• ‘Concrete is a downtown boutique with sought-after uptown fashions.’
      • ‘The big deal is they are uptown girls together: both spoilt and immature, sure, but also frightened and vulnerable and missing their respective dads.’
      • ‘This is a bar far away from the uptown Yuppy-bars with top dollar cocktails.’
      • ‘Actresses, socialites and Manhattan's uptown girls flocked to his boutique at 33 East 68th Street.’

adverb

Pronunciation /ʌpˈtaʊn/
North American
  • In or into an uptown area.

    ‘he couldn't get a taxi to take him back uptown’
    • ‘Walking uptown through the frosted streets last Thursday I felt a smug satisfaction with the city and the way that familiar sights seemed transformed by the snow.’
    • ‘And so I left feeling very good, and as I took the bus uptown to meet the missus, I finished the song, almost without thinking.’
    • ‘Approximately half the paintings uptown depicted vessels of some sort.’
    • ‘For about a year, until I lost it putting out the trash, I had an expensive Hamilton watch that I wore on expeditions uptown, sliding it ostentatiously as far down wrist as it would go.’
    • ‘Unfortunately, I didn't get to read it on my commute uptown today because I left it in the living room by accident.’
    • ‘‘Her office and the publishers contacted us because she wanted to do signings uptown, as well as downtown,’ Villarosa reports.’
    • ‘But on my drive back uptown I saw that on every block there seemed to be a homeless person.’
    • ‘This brave and exciting cityscape gives way to more prosaic buildings on College and Queens Street, while further uptown is the amiable Victorian enclave of Cabbage Town.’
    • ‘Of course, you have to keep in mind that for most people, 30 minutes is the perfect amount of time to allot for our commute, because usually, that's exactly the amount of time the drive uptown would take.’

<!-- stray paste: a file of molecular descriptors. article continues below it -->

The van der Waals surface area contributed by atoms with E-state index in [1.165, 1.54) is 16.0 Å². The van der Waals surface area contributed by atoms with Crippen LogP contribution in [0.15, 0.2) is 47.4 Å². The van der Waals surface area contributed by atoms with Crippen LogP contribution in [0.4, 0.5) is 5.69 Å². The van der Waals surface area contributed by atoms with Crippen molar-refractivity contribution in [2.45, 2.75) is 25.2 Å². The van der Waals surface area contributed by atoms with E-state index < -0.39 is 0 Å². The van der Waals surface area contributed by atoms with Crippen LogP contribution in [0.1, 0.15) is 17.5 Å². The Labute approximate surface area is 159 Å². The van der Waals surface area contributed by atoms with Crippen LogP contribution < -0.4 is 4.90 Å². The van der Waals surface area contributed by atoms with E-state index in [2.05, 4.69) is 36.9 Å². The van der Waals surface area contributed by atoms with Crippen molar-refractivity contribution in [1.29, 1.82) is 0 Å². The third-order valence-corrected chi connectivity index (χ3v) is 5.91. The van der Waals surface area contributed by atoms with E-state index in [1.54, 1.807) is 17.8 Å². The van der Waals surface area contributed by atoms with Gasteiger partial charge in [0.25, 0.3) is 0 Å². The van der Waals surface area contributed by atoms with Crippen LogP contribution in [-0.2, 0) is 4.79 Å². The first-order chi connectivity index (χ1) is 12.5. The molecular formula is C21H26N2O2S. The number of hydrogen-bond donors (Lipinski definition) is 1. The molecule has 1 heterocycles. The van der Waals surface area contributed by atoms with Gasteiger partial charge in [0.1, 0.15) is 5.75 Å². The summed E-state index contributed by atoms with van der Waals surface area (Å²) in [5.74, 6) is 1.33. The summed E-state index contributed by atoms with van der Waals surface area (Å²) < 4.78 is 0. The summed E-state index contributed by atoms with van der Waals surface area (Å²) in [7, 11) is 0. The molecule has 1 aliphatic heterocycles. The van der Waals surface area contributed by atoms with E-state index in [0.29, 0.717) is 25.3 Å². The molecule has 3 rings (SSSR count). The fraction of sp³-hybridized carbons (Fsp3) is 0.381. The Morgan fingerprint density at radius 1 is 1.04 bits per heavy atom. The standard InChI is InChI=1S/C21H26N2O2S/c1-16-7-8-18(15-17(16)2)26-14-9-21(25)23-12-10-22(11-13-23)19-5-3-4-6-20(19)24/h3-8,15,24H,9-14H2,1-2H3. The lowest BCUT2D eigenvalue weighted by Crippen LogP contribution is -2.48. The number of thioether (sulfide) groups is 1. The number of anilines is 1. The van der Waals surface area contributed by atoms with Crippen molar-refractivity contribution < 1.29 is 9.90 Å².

• ‘So anyway, I hop back on the bus followed by another ferry trip back to Manhattan and catch the subway uptown to Grand Central and a short walk to Madison Ave for interview number two.’
    • ‘Last weekend I made the trek uptown to Barney's to see the Christmas windows - an annual event.’
    • ‘But the attacks did force her to pack up her family, leave their apartment and stay with relatives and friends uptown for 10 days.’
    • ‘The superior side dishes complement the meat, instead of overwhelming it with truffle cream sauces and fanciful piles of sweet-potato fries, as they do at some of the trendy steakhouses uptown.’
    • ‘Further uptown, closer to Greenwich Village, two other Irish bar owners are thanking their lucky stars.’
    • ‘Energized by their victory, the marchers strolled downtown, then across town, then uptown again without incident.’
    • ‘I was born in 1973 in Kingston, raised uptown with a suburban, middle-class lifestyle.’
    • ‘This resulted in three smaller marches uptown as protesters mainly ignored police warnings to stay on the sidewalk and instead spilled out onto the streets.’
    • ‘They walk through neighborhoods uptown.’
    • ‘With eighteen restaurants uptown, downtown, and in Pittsburgh, and management teams of varying strengths, he matches his ceaseless enthusiasm only with his love of diversity.’
    • ‘Far uptown, near Columbia University, is the small triangle of Straus Park, where West End Avenue and Broadway intersect at 106th Street.’

noun

Pronunciation /ˈʌptaʊn/
North American
  • The uptown area of a town or city.

    ‘Cambridge's uptown’
    • ‘All of them watched as the dogs ran onto the train tracks that divided the ghetto from the uptown.’

Pronunciation

uptown

Adjective/ˈʌptaʊn/

uptown

Adverb/ʌpˈtaʊn/

uptown

Noun/ˈʌptaʊn/